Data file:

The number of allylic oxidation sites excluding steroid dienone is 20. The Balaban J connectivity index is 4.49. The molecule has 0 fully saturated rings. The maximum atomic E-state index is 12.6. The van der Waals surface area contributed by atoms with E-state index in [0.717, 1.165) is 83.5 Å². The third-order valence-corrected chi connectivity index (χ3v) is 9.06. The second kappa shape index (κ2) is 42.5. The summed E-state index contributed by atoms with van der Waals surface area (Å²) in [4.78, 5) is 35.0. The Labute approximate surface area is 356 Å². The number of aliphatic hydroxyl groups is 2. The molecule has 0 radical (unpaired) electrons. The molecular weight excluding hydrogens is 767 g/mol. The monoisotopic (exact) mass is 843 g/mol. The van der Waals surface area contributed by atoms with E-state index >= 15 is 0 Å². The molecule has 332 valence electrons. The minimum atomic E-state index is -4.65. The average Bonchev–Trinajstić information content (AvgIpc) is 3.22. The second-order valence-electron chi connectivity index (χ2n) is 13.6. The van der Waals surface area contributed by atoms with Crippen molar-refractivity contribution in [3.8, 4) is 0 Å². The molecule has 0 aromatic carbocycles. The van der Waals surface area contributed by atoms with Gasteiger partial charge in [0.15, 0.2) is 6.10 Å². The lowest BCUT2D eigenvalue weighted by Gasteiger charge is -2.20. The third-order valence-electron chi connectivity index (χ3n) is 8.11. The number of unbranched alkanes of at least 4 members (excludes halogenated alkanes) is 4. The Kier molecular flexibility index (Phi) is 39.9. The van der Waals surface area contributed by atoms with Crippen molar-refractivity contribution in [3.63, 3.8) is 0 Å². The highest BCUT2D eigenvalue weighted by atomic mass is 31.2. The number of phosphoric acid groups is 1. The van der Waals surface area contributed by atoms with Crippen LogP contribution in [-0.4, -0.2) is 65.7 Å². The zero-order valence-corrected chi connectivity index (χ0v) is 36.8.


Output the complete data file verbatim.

The number of allylic oxidation sites excluding steroid dienone is 20. The Balaban J connectivity index is 4.49. The molecule has 0 fully saturated rings. The maximum atomic E-state index is 12.6. The van der Waals surface area contributed by atoms with E-state index in [0.717, 1.165) is 83.5 Å². The third-order valence-corrected chi connectivity index (χ3v) is 9.06. The second kappa shape index (κ2) is 42.5. The summed E-state index contributed by atoms with van der Waals surface area (Å²) in [4.78, 5) is 35.0. The Labute approximate surface area is 356 Å². The number of aliphatic hydroxyl groups is 2. The molecule has 0 radical (unpaired) electrons. The molecular weight excluding hydrogens is 767 g/mol. The monoisotopic (exact) mass is 843 g/mol. The van der Waals surface area contributed by atoms with E-state index >= 15 is 0 Å². The molecule has 332 valence electrons. The minimum atomic E-state index is -4.65. The average Bonchev–Trinajstić information content (AvgIpc) is 3.22. The second-order valence-electron chi connectivity index (χ2n) is 13.6. The van der Waals surface area contributed by atoms with Crippen molar-refractivity contribution in [3.8, 4) is 0 Å². The molecule has 0 aromatic carbocycles. The van der Waals surface area contributed by atoms with Gasteiger partial charge in [0.15, 0.2) is 6.10 Å². The lowest BCUT2D eigenvalue weighted by Gasteiger charge is -2.20. The third-order valence-electron chi connectivity index (χ3n) is 8.11. The number of unbranched alkanes of at least 4 members (excludes halogenated alkanes) is 4. The Kier molecular flexibility index (Phi) is 39.9. The van der Waals surface area contributed by atoms with Crippen molar-refractivity contribution in [3.63, 3.8) is 0 Å². The highest BCUT2D eigenvalue weighted by atomic mass is 31.2. The number of phosphoric acid groups is 1. The van der Waals surface area contributed by atoms with Crippen LogP contribution in [-0.4, -0.2) is 65.7 Å². The zero-order valence-corrected chi connectivity index (χ0v) is 36.8.